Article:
Smuggling, conflict cripple business at Oraba border

A man walks past the checkpoint at Oraba border point as drivers of vehicles wait for clearance to cross to South Sudan last year. PHOTO/RASHUL ADIDI. 

What you need to know:

  • Oraba border point is 18kms from Koboko Town and it is a major route to South Sudan’s capital Juba, and DR Congo.

The business community at Oraba border point in Koboko District has appealed to the government to lift the ban on the movement of fuel trucks through the border section.

In April 2022, government, through Uganda Revenue Authority (URA), suspended movement of fuel trucks via Oraba border point due to continuous smuggling of fuel in West Nile.

However, the business community in the area says the ban has severely affected their businesses.
Ms Zulaika Asimwe, a restaurant owner at Oraba border point, says due to the ban and the instability in South Sudan, business is slow since truck drivers used to constitute the biggest number of her customers.

“Before the ban, we could prepare more than four meals in a day. We were making money. However, we are no longer getting customers,” she says.

Drop in revenue
Ms Asimwe says she now sells food worth about Shs150,000 a day compared to the more than Shs800,000 she used to earn before the ban.

Mr Muzamil Malish, a boda boda rider in the area, says many youth have now resorted to criminal activities.

“We are suffering and struggling to get clients yet we have families to look after,” he says, adding that he now hardly earns Shs5,000 a day.

“Many youth have resorted to criminal activities like robbery and smuggling because life has become hard so. We request government to lift the ban on the movement of fuel trucks,” he says.

Mr Ivan Moro, who deals in foreign currency exchange at Oraba customs, says business has generally dropped and the South Sudanese pound has lost value.

“The truck drivers and other travellers constituted majority of our clients but now due to the instabilities in South Sudan, many people fear travelling to the country and the situation has been worsened by the suspension of movement of fuel trucks,” he says.

However, URA argues that the country loses billions of shillings annually due to the illicit trade in the area.

Smuggling in commodities like petroleum products, rice, cigarettes, drugs, sugar and motorcycle via porous border points are the common illegal trade activities in the area.

Mr Emmanuel Bukuli Musoke, a customs officer, says most times the fuel that goes through Oraba border point to South Sudan and DR Congo comes back to Uganda through smuggling by the illegal dealers, which makes the country lose billions of shillings. To arrest the situation, they decided to suspend movement of trucks through this point, leaving only Elegu point in Amuru District open.

Mr Musoke says there is a gradual increase in tax collection at the border point after the ban and URA targets to raise Shs1.2b in the current financial year.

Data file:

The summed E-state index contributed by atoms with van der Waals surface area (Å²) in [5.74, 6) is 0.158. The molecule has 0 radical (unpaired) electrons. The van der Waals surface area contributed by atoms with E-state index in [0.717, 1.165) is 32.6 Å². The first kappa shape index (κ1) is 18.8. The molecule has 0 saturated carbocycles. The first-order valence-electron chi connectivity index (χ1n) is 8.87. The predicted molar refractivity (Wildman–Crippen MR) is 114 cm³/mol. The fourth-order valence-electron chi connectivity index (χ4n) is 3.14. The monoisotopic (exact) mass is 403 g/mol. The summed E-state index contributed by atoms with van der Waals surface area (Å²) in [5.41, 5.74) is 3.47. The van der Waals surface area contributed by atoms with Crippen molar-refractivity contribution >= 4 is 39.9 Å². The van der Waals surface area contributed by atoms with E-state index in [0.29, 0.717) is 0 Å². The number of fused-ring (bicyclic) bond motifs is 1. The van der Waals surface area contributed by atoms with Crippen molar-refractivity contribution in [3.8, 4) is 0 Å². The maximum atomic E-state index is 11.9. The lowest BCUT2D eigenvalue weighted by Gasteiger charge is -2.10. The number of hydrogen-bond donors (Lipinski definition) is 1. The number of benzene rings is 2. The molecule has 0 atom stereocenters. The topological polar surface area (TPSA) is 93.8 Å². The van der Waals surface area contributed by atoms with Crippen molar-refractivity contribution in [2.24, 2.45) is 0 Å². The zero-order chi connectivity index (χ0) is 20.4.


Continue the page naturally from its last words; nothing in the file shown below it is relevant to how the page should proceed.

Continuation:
South Sudan leaders speak out
In a joint cross border security meeting with leaders from West Nile districts of Moyo, Koboko and Yumbe, and those from Central Equatoria State of South Sudan, held in Yumbe District last October, the leaders from Central Equatoria State complained over the indefinite suspension of movement of fuel trucks by the Ugandan authorities.

Mr Moses Mawa, the minister of Roads and Bridges in Central Equatoria State said the ban has affected them economically.

“How did this issue of fuel reach Kampala? This should have been an issue handled at a lower level by the local leaders before it reaches the higher level. The issue of control measures on smuggling fuel should be handled at both sides, not South Sudan alone,” he said.

Mr Emmanuel Anthony Adil, the governor of Central Equatoria State, said the insecurity at the border points has contributed negatively to the economic development of the two countries.

“Our borders have been used for conflicts but we shall address the problem and instead use the borders to promote trade and investments,” he said.

URA’s stand
However, Mr Moses Wanjala, the URA supervisor for West Nile region, says although he cannot give a specific date, the issues that led to the ban will soon be resolved and the ban lifted.

“Our issue has been that fuel that goes to South Sudan shouldn’t come back to the Ugandan market but due to laxity on the side of South Sudan, fuel taken to that side comes back through Oraba border point. There has been no serious step taken by the South Sudanese authorities like their Ugandan counterpart is doing to control smuggling of fuel,” he says.

“In the meantime, we have agreement to the effect that in case of any ongoing critical infrastructure development like road construction in South Sudan, the authorities there can seek special permission for supply of fuel through this border point,” he added.

Background...Oraba border town
Oraba border point is 18kms from Koboko Town and it is a major route to South Sudan’s capital Juba, and DR Congo.

However, the current situation, for instance the instability in South Sudan and now the suspension of movement of fuel trucks through the border point, has made businesses in the area dormant, forcing many people to abandon the border point.